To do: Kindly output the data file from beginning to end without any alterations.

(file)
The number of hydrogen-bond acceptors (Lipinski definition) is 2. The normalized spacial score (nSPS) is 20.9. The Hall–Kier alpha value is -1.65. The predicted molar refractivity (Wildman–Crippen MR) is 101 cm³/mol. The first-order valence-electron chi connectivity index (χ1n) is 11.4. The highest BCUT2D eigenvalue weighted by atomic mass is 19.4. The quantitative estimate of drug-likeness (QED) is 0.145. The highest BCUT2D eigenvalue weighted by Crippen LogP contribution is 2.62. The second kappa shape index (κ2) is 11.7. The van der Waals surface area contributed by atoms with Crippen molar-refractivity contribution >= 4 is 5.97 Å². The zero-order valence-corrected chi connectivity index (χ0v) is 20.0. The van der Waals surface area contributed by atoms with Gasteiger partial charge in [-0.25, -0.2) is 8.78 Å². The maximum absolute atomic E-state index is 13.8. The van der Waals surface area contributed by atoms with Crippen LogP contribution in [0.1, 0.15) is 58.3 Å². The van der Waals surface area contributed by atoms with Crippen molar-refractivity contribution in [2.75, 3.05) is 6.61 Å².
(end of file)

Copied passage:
The number of hydrogen-bond acceptors (Lipinski definition) is 2. The normalized spacial score (nSPS) is 20.9. The Hall–Kier alpha value is -1.65. The predicted molar refractivity (Wildman–Crippen MR) is 101 cm³/mol. The first-order valence-electron chi connectivity index (χ1n) is 11.4. The highest BCUT2D eigenvalue weighted by atomic mass is 19.4. The quantitative estimate of drug-likeness (QED) is 0.145. The highest BCUT2D eigenvalue weighted by Crippen LogP contribution is 2.62. The second kappa shape index (κ2) is 11.7. The van der Waals surface area contributed by atoms with Crippen molar-refractivity contribution >= 4 is 5.97 Å². The zero-order valence-corrected chi connectivity index (χ0v) is 20.0. The van der Waals surface area contributed by atoms with Gasteiger partial charge in [-0.25, -0.2) is 8.78 Å². The maximum absolute atomic E-state index is 13.8. The van der Waals surface area contributed by atoms with Crippen LogP contribution in [0.1, 0.15) is 58.3 Å². The van der Waals surface area contributed by atoms with Crippen molar-refractivity contribution in [2.75, 3.05) is 6.61 Å².